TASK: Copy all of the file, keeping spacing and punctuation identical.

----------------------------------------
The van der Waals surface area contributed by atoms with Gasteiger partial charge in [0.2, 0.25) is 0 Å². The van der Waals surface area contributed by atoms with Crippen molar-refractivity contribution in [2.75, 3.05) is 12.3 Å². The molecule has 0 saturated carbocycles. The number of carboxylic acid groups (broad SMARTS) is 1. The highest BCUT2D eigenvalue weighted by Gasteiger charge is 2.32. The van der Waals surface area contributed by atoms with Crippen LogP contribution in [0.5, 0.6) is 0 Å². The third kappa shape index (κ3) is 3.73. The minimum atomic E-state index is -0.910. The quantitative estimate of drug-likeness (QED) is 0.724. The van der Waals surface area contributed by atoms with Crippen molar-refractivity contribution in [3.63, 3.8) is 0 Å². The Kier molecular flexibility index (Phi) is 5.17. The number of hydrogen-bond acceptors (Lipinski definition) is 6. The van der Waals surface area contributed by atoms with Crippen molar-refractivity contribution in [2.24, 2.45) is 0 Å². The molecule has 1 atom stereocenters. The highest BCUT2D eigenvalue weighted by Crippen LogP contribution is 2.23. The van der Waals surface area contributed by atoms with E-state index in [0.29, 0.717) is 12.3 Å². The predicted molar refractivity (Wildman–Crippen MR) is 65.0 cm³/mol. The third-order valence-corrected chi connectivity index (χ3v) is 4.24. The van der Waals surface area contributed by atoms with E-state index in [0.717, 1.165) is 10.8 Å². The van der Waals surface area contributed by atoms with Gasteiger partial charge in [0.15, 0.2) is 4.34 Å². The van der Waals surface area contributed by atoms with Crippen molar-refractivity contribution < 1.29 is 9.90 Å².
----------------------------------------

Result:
The van der Waals surface area contributed by atoms with Gasteiger partial charge in [0.2, 0.25) is 0 Å². The van der Waals surface area contributed by atoms with Crippen molar-refractivity contribution in [2.75, 3.05) is 12.3 Å². The molecule has 0 saturated carbocycles. The number of carboxylic acid groups (broad SMARTS) is 1. The highest BCUT2D eigenvalue weighted by Gasteiger charge is 2.32. The van der Waals surface area contributed by atoms with Crippen LogP contribution in [0.5, 0.6) is 0 Å². The third kappa shape index (κ3) is 3.73. The minimum atomic E-state index is -0.910. The quantitative estimate of drug-likeness (QED) is 0.724. The van der Waals surface area contributed by atoms with Crippen molar-refractivity contribution in [3.63, 3.8) is 0 Å². The Kier molecular flexibility index (Phi) is 5.17. The number of hydrogen-bond acceptors (Lipinski definition) is 6. The van der Waals surface area contributed by atoms with Crippen molar-refractivity contribution in [2.24, 2.45) is 0 Å². The molecule has 1 atom stereocenters. The highest BCUT2D eigenvalue weighted by Crippen LogP contribution is 2.23. The van der Waals surface area contributed by atoms with E-state index in [0.29, 0.717) is 12.3 Å². The predicted molar refractivity (Wildman–Crippen MR) is 65.0 cm³/mol. The third-order valence-corrected chi connectivity index (χ3v) is 4.24. The van der Waals surface area contributed by atoms with E-state index in [0.717, 1.165) is 10.8 Å². The van der Waals surface area contributed by atoms with Gasteiger partial charge in [0.15, 0.2) is 4.34 Å². The van der Waals surface area contributed by atoms with Crippen molar-refractivity contribution < 1.29 is 9.90 Å².